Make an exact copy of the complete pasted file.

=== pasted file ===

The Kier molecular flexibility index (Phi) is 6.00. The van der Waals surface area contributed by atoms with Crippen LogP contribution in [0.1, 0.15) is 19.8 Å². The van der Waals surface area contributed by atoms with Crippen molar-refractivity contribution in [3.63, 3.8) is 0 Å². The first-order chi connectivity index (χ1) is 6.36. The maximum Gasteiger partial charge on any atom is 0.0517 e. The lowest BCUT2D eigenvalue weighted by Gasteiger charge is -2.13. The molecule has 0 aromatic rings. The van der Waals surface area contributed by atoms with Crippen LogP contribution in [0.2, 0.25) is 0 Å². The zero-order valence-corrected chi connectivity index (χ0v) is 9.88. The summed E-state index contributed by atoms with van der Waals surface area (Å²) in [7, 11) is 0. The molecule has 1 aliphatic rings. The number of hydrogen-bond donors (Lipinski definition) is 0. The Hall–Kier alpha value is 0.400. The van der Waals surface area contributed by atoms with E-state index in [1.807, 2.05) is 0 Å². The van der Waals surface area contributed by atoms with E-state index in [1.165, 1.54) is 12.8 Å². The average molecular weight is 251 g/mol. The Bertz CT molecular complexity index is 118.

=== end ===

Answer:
The Kier molecular flexibility index (Phi) is 6.00. The van der Waals surface area contributed by atoms with Crippen LogP contribution in [0.1, 0.15) is 19.8 Å². The van der Waals surface area contributed by atoms with Crippen molar-refractivity contribution in [3.63, 3.8) is 0 Å². The first-order chi connectivity index (χ1) is 6.36. The maximum Gasteiger partial charge on any atom is 0.0517 e. The lowest BCUT2D eigenvalue weighted by Gasteiger charge is -2.13. The molecule has 0 aromatic rings. The van der Waals surface area contributed by atoms with Crippen LogP contribution in [0.2, 0.25) is 0 Å². The zero-order valence-corrected chi connectivity index (χ0v) is 9.88. The summed E-state index contributed by atoms with van der Waals surface area (Å²) in [7, 11) is 0. The molecule has 1 aliphatic rings. The number of hydrogen-bond donors (Lipinski definition) is 0. The Hall–Kier alpha value is 0.400. The van der Waals surface area contributed by atoms with E-state index in [1.807, 2.05) is 0 Å². The van der Waals surface area contributed by atoms with E-state index in [1.165, 1.54) is 12.8 Å². The average molecular weight is 251 g/mol. The Bertz CT molecular complexity index is 118.